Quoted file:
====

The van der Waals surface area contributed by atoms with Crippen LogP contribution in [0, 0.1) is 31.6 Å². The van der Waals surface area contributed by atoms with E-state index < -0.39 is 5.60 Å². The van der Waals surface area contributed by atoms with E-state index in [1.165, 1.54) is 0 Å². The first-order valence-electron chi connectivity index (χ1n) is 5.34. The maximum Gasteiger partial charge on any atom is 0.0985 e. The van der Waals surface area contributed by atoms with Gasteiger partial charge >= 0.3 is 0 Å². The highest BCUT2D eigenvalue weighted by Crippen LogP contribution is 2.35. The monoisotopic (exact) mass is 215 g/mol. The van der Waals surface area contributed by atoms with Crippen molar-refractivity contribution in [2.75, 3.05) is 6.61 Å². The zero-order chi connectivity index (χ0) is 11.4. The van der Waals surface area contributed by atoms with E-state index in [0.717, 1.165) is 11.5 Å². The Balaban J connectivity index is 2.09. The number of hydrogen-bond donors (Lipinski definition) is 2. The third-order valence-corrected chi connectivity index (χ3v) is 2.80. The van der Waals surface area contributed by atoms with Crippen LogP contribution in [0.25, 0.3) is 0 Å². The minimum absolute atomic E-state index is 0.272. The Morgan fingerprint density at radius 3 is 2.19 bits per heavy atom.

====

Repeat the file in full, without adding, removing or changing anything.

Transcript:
The van der Waals surface area contributed by atoms with Crippen LogP contribution in [0, 0.1) is 31.6 Å². The van der Waals surface area contributed by atoms with E-state index < -0.39 is 5.60 Å². The van der Waals surface area contributed by atoms with E-state index in [1.165, 1.54) is 0 Å². The first-order valence-electron chi connectivity index (χ1n) is 5.34. The maximum Gasteiger partial charge on any atom is 0.0985 e. The van der Waals surface area contributed by atoms with Gasteiger partial charge >= 0.3 is 0 Å². The highest BCUT2D eigenvalue weighted by Crippen LogP contribution is 2.35. The monoisotopic (exact) mass is 215 g/mol. The van der Waals surface area contributed by atoms with Crippen molar-refractivity contribution in [2.75, 3.05) is 6.61 Å². The zero-order chi connectivity index (χ0) is 11.4. The van der Waals surface area contributed by atoms with E-state index in [0.717, 1.165) is 11.5 Å². The Balaban J connectivity index is 2.09. The number of hydrogen-bond donors (Lipinski definition) is 2. The third-order valence-corrected chi connectivity index (χ3v) is 2.80. The van der Waals surface area contributed by atoms with Crippen LogP contribution in [0.25, 0.3) is 0 Å². The minimum absolute atomic E-state index is 0.272. The Morgan fingerprint density at radius 3 is 2.19 bits per heavy atom.